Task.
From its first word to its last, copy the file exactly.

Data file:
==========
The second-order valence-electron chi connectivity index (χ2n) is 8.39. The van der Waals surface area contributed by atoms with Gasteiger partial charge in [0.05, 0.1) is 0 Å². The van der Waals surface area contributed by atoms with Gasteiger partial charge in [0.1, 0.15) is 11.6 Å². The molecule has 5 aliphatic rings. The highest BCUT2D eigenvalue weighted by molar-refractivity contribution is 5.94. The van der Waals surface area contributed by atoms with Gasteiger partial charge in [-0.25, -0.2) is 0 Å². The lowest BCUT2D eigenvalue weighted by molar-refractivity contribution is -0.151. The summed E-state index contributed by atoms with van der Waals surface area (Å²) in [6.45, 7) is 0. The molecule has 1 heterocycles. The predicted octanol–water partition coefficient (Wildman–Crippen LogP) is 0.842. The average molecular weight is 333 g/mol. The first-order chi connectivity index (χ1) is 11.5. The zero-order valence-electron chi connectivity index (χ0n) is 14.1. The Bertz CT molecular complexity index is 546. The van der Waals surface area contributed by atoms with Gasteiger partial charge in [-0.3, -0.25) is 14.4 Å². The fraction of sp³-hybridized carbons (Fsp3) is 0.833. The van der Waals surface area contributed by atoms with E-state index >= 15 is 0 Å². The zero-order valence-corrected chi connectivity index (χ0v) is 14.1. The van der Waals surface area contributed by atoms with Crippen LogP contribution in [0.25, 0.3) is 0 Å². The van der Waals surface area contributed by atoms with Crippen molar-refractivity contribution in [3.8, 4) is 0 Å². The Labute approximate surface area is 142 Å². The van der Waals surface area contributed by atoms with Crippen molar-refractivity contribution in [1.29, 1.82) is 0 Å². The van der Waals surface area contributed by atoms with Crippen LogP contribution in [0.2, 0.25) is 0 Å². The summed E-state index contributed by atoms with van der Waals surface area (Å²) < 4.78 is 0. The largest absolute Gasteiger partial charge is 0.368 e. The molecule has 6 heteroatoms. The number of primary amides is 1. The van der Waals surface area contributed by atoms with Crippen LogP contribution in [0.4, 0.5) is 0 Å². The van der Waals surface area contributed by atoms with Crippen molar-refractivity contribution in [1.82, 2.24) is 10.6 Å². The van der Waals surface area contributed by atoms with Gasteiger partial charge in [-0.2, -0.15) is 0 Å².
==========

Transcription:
The second-order valence-electron chi connectivity index (χ2n) is 8.39. The van der Waals surface area contributed by atoms with Gasteiger partial charge in [0.05, 0.1) is 0 Å². The van der Waals surface area contributed by atoms with Gasteiger partial charge in [0.1, 0.15) is 11.6 Å². The molecule has 5 aliphatic rings. The highest BCUT2D eigenvalue weighted by molar-refractivity contribution is 5.94. The van der Waals surface area contributed by atoms with Gasteiger partial charge in [-0.25, -0.2) is 0 Å². The lowest BCUT2D eigenvalue weighted by molar-refractivity contribution is -0.151. The summed E-state index contributed by atoms with van der Waals surface area (Å²) in [6.45, 7) is 0. The molecule has 1 heterocycles. The predicted octanol–water partition coefficient (Wildman–Crippen LogP) is 0.842. The average molecular weight is 333 g/mol. The first-order chi connectivity index (χ1) is 11.5. The zero-order valence-electron chi connectivity index (χ0n) is 14.1. The Bertz CT molecular complexity index is 546. The van der Waals surface area contributed by atoms with Gasteiger partial charge in [-0.3, -0.25) is 14.4 Å². The fraction of sp³-hybridized carbons (Fsp3) is 0.833. The van der Waals surface area contributed by atoms with E-state index >= 15 is 0 Å². The zero-order valence-corrected chi connectivity index (χ0v) is 14.1. The van der Waals surface area contributed by atoms with Crippen LogP contribution in [0.25, 0.3) is 0 Å². The van der Waals surface area contributed by atoms with Crippen molar-refractivity contribution in [3.8, 4) is 0 Å². The Labute approximate surface area is 142 Å². The van der Waals surface area contributed by atoms with Crippen molar-refractivity contribution in [1.29, 1.82) is 0 Å². The van der Waals surface area contributed by atoms with Crippen LogP contribution in [0.2, 0.25) is 0 Å². The summed E-state index contributed by atoms with van der Waals surface area (Å²) < 4.78 is 0. The largest absolute Gasteiger partial charge is 0.368 e. The molecule has 6 heteroatoms. The number of primary amides is 1. The van der Waals surface area contributed by atoms with Crippen LogP contribution in [0.4, 0.5) is 0 Å². The van der Waals surface area contributed by atoms with Crippen molar-refractivity contribution in [1.82, 2.24) is 10.6 Å². The van der Waals surface area contributed by atoms with Gasteiger partial charge in [-0.2, -0.15) is 0 Å².